Given the plummet was in 2020, the “last three years” framing is neither accurate nor particularly honest. Moreover, readers with good memories will be aware that AMSI is being even less honest than not particularly honest. Why? Because the 2020 plummet that AMSI reported in 2022 was almost entirely the reaction to a one-off change in Queensland’s assessment of senior mathematics.

Not that things aren’t catastrophic, of course. It takes genuine talent to be Chicken Little while the sky is actually falling.

None of the above however, was what my friend had noticed. It wasn’t AMSI’s struggle with the truth that concerned him, but AMSI’s struggle with reality.

Why have mathematics enrolments steadily declined over the decades, and thus how might we address the decline? AMSI’s report cards don’t speculate on the reasons, although three obvious suspects come to mind. First, the poverty of the F-10 curriculum and F-10 teaching, which has steadily worsened, neither prepares students for solid senior mathematics nor inspires them to try it. Secondly, the senior mathematics subjects, with the exception of NSW, are just not that good and are getting worse. Thirdly, universities’ scumbag scheming to lower mathematics prerequisites ensures that many students will not think twice about skipping solid mathematics. (To give due credit, AMSI has paid good attention to the third suspect, if not the first two.)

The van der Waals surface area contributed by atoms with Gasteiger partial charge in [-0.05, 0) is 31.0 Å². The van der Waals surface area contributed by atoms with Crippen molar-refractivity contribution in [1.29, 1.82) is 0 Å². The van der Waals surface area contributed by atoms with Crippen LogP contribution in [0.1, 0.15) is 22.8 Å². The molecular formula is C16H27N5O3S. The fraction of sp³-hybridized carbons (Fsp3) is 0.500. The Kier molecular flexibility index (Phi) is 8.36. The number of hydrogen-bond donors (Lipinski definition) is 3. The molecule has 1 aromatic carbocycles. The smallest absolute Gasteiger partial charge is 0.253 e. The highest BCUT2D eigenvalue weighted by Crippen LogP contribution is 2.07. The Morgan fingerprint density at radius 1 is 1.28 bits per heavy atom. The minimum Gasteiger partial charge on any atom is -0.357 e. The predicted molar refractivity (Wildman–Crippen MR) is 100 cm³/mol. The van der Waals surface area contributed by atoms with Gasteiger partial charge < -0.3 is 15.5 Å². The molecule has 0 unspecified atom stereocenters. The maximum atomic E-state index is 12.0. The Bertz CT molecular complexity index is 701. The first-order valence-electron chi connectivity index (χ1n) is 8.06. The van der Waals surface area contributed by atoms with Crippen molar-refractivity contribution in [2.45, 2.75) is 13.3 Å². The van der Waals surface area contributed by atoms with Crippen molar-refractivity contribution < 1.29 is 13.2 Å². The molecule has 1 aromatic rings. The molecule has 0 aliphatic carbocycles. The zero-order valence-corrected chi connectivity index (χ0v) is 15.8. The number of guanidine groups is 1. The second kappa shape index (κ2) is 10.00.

One would think that’s enough but, as my friend noticed, AMSI had spotted a fourth suspect. Stuck in the middle of AMSI’s media release, we find a one-sentence paragraph:

The STEM industry depends on early adolescence appreciating the value of mathematics as a career and life aspiration.

Ignoring that it is difficult for “adolescence” to appreciate anything, being a period of time rather than a person, what the Hell is AMSI thinking? Do they really imagine that the failure to indoctrinate ten year olds on the wonderful benefits of the “STEM industry” is the missing ingredient, the magic formula for maths ed success?